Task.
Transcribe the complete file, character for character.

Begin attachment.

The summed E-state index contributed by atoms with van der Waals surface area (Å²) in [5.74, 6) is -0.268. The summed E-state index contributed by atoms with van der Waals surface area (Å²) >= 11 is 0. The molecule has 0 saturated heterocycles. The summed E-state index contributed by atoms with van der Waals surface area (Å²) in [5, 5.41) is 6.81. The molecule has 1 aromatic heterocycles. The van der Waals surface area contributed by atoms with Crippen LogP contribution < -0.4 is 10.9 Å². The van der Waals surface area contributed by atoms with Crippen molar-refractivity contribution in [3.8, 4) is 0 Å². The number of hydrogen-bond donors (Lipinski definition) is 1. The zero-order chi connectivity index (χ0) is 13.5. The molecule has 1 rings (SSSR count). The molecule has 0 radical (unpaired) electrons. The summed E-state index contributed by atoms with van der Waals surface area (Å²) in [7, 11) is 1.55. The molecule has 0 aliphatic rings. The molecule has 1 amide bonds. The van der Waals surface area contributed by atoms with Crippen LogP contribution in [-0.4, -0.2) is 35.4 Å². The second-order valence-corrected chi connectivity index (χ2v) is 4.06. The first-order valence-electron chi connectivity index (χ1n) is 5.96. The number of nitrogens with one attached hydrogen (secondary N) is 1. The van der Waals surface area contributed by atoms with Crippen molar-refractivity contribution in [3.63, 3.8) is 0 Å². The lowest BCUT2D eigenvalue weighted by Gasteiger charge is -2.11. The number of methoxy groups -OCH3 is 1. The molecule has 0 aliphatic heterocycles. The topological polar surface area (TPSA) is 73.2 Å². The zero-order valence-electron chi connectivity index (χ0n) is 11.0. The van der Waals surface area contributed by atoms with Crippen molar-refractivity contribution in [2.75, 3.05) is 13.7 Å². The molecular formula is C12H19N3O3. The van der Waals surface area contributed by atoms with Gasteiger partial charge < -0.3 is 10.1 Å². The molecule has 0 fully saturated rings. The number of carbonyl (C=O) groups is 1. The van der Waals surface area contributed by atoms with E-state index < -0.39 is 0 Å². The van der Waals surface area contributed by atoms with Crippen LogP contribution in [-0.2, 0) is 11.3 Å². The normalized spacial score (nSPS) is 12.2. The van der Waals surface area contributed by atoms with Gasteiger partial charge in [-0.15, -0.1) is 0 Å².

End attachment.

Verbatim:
The summed E-state index contributed by atoms with van der Waals surface area (Å²) in [5.74, 6) is -0.268. The summed E-state index contributed by atoms with van der Waals surface area (Å²) >= 11 is 0. The molecule has 0 saturated heterocycles. The summed E-state index contributed by atoms with van der Waals surface area (Å²) in [5, 5.41) is 6.81. The molecule has 1 aromatic heterocycles. The van der Waals surface area contributed by atoms with Crippen LogP contribution < -0.4 is 10.9 Å². The van der Waals surface area contributed by atoms with Crippen molar-refractivity contribution in [3.8, 4) is 0 Å². The number of hydrogen-bond donors (Lipinski definition) is 1. The zero-order chi connectivity index (χ0) is 13.5. The molecule has 1 rings (SSSR count). The molecule has 0 radical (unpaired) electrons. The summed E-state index contributed by atoms with van der Waals surface area (Å²) in [7, 11) is 1.55. The molecule has 0 aliphatic rings. The molecule has 1 amide bonds. The van der Waals surface area contributed by atoms with Crippen LogP contribution in [-0.4, -0.2) is 35.4 Å². The second-order valence-corrected chi connectivity index (χ2v) is 4.06. The first-order valence-electron chi connectivity index (χ1n) is 5.96. The number of nitrogens with one attached hydrogen (secondary N) is 1. The van der Waals surface area contributed by atoms with Crippen molar-refractivity contribution in [3.63, 3.8) is 0 Å². The lowest BCUT2D eigenvalue weighted by Gasteiger charge is -2.11. The number of methoxy groups -OCH3 is 1. The molecule has 0 aliphatic heterocycles. The topological polar surface area (TPSA) is 73.2 Å². The zero-order valence-electron chi connectivity index (χ0n) is 11.0. The van der Waals surface area contributed by atoms with Crippen molar-refractivity contribution in [2.75, 3.05) is 13.7 Å². The molecular formula is C12H19N3O3. The van der Waals surface area contributed by atoms with Gasteiger partial charge < -0.3 is 10.1 Å². The molecule has 0 fully saturated rings. The number of carbonyl (C=O) groups is 1. The van der Waals surface area contributed by atoms with E-state index < -0.39 is 0 Å². The van der Waals surface area contributed by atoms with Crippen LogP contribution in [-0.2, 0) is 11.3 Å². The normalized spacial score (nSPS) is 12.2. The van der Waals surface area contributed by atoms with Gasteiger partial charge in [-0.15, -0.1) is 0 Å².